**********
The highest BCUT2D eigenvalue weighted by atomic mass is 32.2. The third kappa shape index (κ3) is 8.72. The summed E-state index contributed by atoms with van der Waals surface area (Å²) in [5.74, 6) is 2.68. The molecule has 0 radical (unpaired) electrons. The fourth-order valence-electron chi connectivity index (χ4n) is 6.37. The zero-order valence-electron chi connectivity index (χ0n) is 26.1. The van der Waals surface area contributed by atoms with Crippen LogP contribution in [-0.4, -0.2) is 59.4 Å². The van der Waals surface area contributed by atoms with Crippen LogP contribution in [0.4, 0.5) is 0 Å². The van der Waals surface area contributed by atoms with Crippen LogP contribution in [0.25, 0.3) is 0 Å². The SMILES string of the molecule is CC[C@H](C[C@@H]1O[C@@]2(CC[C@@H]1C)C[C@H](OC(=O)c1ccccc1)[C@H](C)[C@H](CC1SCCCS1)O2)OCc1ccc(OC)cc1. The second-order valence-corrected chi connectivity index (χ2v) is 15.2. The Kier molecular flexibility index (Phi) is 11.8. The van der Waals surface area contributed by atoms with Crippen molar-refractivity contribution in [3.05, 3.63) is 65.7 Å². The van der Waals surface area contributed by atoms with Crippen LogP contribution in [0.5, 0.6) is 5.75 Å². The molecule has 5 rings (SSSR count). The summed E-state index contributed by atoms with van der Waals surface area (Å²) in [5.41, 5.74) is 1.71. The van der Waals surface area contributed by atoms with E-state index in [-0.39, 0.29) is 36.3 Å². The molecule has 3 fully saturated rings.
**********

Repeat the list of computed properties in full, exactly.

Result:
The highest BCUT2D eigenvalue weighted by atomic mass is 32.2. The third kappa shape index (κ3) is 8.72. The summed E-state index contributed by atoms with van der Waals surface area (Å²) in [5.74, 6) is 2.68. The molecule has 0 radical (unpaired) electrons. The fourth-order valence-electron chi connectivity index (χ4n) is 6.37. The zero-order valence-electron chi connectivity index (χ0n) is 26.1. The van der Waals surface area contributed by atoms with Crippen LogP contribution in [-0.4, -0.2) is 59.4 Å². The van der Waals surface area contributed by atoms with Crippen LogP contribution in [0.4, 0.5) is 0 Å². The van der Waals surface area contributed by atoms with Crippen LogP contribution in [0.25, 0.3) is 0 Å². The SMILES string of the molecule is CC[C@H](C[C@@H]1O[C@@]2(CC[C@@H]1C)C[C@H](OC(=O)c1ccccc1)[C@H](C)[C@H](CC1SCCCS1)O2)OCc1ccc(OC)cc1. The second-order valence-corrected chi connectivity index (χ2v) is 15.2. The Kier molecular flexibility index (Phi) is 11.8. The van der Waals surface area contributed by atoms with Crippen molar-refractivity contribution in [3.05, 3.63) is 65.7 Å². The van der Waals surface area contributed by atoms with Crippen LogP contribution in [0.5, 0.6) is 5.75 Å². The molecule has 5 rings (SSSR count). The summed E-state index contributed by atoms with van der Waals surface area (Å²) in [5.41, 5.74) is 1.71. The van der Waals surface area contributed by atoms with E-state index in [-0.39, 0.29) is 36.3 Å². The molecule has 3 fully saturated rings.